Where Have You Been All My Life?

Album Review of Where Have You Been All My Life? by Villagers.

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Where Have You Been All My Life?


Where Have You Been All My Life? by Villagers

Release Date: Jan 8, 2016
Record label: Domino
Genre(s): Pop/Rock, Alternative/Indie Rock

63 Music Critic Score
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Where Have You Been All My Life? - Fairly Good, Based on 8 Critics

Record Collector - 80
Based on rating 4/5

This unusual album is a collection of 11 songs that have appeared on earlier albums, recorded live at RAK studios in a single day. The songs are put front and centre, with a plaintive voice accompanied by generally sparse but effective arrangements – mainly acoustic guitar, drums (often brushed), synth (tastefully discreet), and brass reinforcement (notable on That Day, So Naive). There’s interesting storytelling too: Memoir, written for Charlotte Gainsbourg, catalogues the drastic repercussions of a breakup (“I remember you undressing as I set myself on fire …”).

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Pitchfork - 75
Based on rating 7.5/10

Look up "re-recorded" on whatever streaming site you use, and you’ll find original performers doing hasty and underwhelming renditions of their biggest hits. Everything from "Hang On Sloopy" to "Pour Some Sugar on Me" to "O.P.P." stand as testaments that it’s nearly impossible to improve upon a definitive version. Villagers prove to be the exception to this rule with Where Have You Been All My Life?, a collection of re-recordings of material from their three previous albums that reframes the songs in an impressively cohesive manner.

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musicOMH.com - 70
Based on rating 3.5

Villagers have done little wrong since coming to prominence in 2010. The Irish act led by Conor O’Brien secured a Mercury Prize nomination for debut LP Becoming A Jackal, before following it up three years later with another nomination for second album, Awayland. While they were unable to make it three in a row with album number three, last year’s Darling Arithmetic, it was still met by a largely positive reaction from critics.

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Drowned In Sound - 60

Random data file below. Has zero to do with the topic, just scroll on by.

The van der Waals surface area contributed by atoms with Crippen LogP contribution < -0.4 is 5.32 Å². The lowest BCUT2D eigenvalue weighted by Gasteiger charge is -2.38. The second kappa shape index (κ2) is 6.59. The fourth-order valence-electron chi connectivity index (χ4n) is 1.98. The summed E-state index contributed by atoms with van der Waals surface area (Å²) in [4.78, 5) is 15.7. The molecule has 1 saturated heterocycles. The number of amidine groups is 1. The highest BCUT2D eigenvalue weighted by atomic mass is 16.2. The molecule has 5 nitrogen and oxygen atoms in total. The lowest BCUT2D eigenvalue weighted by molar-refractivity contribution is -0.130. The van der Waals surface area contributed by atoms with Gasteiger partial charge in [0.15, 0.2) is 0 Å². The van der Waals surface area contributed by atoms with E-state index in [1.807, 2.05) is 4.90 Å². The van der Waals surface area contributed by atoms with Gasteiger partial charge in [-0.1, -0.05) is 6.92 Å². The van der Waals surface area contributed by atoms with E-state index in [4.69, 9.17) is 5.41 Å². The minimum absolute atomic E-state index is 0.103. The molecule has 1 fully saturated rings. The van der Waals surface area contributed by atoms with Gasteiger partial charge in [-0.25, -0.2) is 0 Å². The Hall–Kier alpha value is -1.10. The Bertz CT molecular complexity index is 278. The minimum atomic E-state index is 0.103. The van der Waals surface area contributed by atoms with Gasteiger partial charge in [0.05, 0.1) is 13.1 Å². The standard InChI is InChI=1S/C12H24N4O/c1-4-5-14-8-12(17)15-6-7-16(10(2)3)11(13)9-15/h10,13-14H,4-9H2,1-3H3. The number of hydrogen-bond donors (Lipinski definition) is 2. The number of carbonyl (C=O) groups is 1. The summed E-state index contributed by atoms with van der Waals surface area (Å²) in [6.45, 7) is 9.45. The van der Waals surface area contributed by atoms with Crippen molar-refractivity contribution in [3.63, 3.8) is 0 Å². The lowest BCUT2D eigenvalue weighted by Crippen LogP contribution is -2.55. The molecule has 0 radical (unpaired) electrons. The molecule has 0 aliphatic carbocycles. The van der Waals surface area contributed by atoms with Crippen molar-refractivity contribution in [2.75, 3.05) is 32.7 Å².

Based on rating 6/10

It was on ‘Pieces’ from Villagers' debut album Becoming a Jackal that Conor J O’Brien first sang "There is a way down that I wish I had not found/ You just split yourself in two, one for them and one for you.” Though he might not have imagined it at the time, these words have gone on to serve as an apt illustration of the dichotomy that has been present in Villagers ever since they rose from the ashes of The Immediate in 2008. The Dublin five-piece have always had two sides to them and it is only becoming more apparent with the release of each record. On their first two albums, Villagers were maximalists.

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The Guardian - 60
Based on rating 3/5

Conor O’Brien has recently made a couple of unusual moves. First, the Villagers frontman released atypically frank album Darling Arithmetic in April 2015, to share his experience of life as a closeted gay man in Ireland. Then he transferred that album’s pared down arrangements to this new release, made up of past material and recorded in one day in a London studio.

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Under The Radar - 50
Based on rating 5/10

Conor O'Brien's discography under the Villagers moniker is a restless one, as each of his three albums has carried its own distinct aesthetic, refusing to rest on the stylistic laurels of its predecessor. There was the Bright Eyes-aping troubadour singer/songwriter schtick of his debut, Becoming a Jackal, the lush, gorgeous widescreen experimentation of its follow-up, {Awayland}, then 2015's Darling Arithmetic, a pared-back, largely acoustic effort that you might compare to Damien Rice if you were in an unkind mood. .

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The Observer (UK) - 40
Based on rating 2/5

After two albums of inventive folk-pop, Conor O’Brien’s third – last year’s Darling Arithmetic – seemed to find him drifting tremulously towards the middle of the road. This record, a collection of songs picked from Villagers’ past and recorded in a day without additional studio polish, might have been a good opportunity to rough up his most recent songs and recapture some of the old zip. But though these 12 tracks have their merits – the warm brass on My Lighthouse, the dabs of double bass on Memoir – rawness and originality are not among them.

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NOW Magazine
Their review was only somewhat favourable

It may seem a tad premature for a band with only three records to release an anthology, but Ireland's Villagers prove it's all about quality, not quantity. This compilation includes reworked songs from the indie folk act's two Mercury Prize-shortlisted albums, Becoming A Jackal and {Awayland}, and Darling Arithmetic, released in the spring. Recorded in one day and made up of largely first or second takes, it finds singer/songwriter/creative force Conor O'Brien's intricate orchestral arrangements more stripped-back.

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